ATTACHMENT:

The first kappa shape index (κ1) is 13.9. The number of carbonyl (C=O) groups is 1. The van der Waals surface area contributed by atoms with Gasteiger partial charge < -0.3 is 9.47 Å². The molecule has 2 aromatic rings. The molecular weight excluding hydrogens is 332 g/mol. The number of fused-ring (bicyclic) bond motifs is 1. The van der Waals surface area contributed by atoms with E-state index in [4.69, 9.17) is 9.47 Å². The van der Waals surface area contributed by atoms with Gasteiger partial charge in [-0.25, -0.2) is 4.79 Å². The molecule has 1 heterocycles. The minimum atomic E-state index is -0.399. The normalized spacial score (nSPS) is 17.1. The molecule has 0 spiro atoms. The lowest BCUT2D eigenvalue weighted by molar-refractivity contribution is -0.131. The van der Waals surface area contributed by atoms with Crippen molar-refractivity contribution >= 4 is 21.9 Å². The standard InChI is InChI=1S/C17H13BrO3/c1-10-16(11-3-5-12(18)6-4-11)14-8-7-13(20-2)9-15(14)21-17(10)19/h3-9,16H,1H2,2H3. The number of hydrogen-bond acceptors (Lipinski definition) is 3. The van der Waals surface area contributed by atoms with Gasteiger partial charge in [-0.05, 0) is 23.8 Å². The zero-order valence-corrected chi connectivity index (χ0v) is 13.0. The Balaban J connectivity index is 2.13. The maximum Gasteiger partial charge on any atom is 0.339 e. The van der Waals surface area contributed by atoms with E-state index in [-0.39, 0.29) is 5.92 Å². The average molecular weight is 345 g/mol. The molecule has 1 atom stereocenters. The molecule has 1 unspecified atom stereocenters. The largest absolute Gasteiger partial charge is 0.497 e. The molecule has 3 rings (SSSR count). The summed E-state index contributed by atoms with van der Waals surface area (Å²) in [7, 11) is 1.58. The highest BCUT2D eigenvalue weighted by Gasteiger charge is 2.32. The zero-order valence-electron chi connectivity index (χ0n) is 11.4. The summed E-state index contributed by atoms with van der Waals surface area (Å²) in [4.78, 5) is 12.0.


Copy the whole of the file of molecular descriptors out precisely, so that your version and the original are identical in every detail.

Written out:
The first kappa shape index (κ1) is 13.9. The number of carbonyl (C=O) groups is 1. The van der Waals surface area contributed by atoms with Gasteiger partial charge < -0.3 is 9.47 Å². The molecule has 2 aromatic rings. The molecular weight excluding hydrogens is 332 g/mol. The number of fused-ring (bicyclic) bond motifs is 1. The van der Waals surface area contributed by atoms with E-state index in [4.69, 9.17) is 9.47 Å². The van der Waals surface area contributed by atoms with Gasteiger partial charge in [-0.25, -0.2) is 4.79 Å². The molecule has 1 heterocycles. The minimum atomic E-state index is -0.399. The normalized spacial score (nSPS) is 17.1. The molecule has 0 spiro atoms. The lowest BCUT2D eigenvalue weighted by molar-refractivity contribution is -0.131. The van der Waals surface area contributed by atoms with Crippen molar-refractivity contribution >= 4 is 21.9 Å². The standard InChI is InChI=1S/C17H13BrO3/c1-10-16(11-3-5-12(18)6-4-11)14-8-7-13(20-2)9-15(14)21-17(10)19/h3-9,16H,1H2,2H3. The number of hydrogen-bond acceptors (Lipinski definition) is 3. The van der Waals surface area contributed by atoms with Gasteiger partial charge in [-0.05, 0) is 23.8 Å². The zero-order valence-corrected chi connectivity index (χ0v) is 13.0. The Balaban J connectivity index is 2.13. The maximum Gasteiger partial charge on any atom is 0.339 e. The van der Waals surface area contributed by atoms with E-state index in [-0.39, 0.29) is 5.92 Å². The average molecular weight is 345 g/mol. The molecule has 1 atom stereocenters. The molecule has 1 unspecified atom stereocenters. The largest absolute Gasteiger partial charge is 0.497 e. The molecule has 3 rings (SSSR count). The summed E-state index contributed by atoms with van der Waals surface area (Å²) in [7, 11) is 1.58. The highest BCUT2D eigenvalue weighted by Gasteiger charge is 2.32. The zero-order valence-electron chi connectivity index (χ0n) is 11.4. The summed E-state index contributed by atoms with van der Waals surface area (Å²) in [4.78, 5) is 12.0.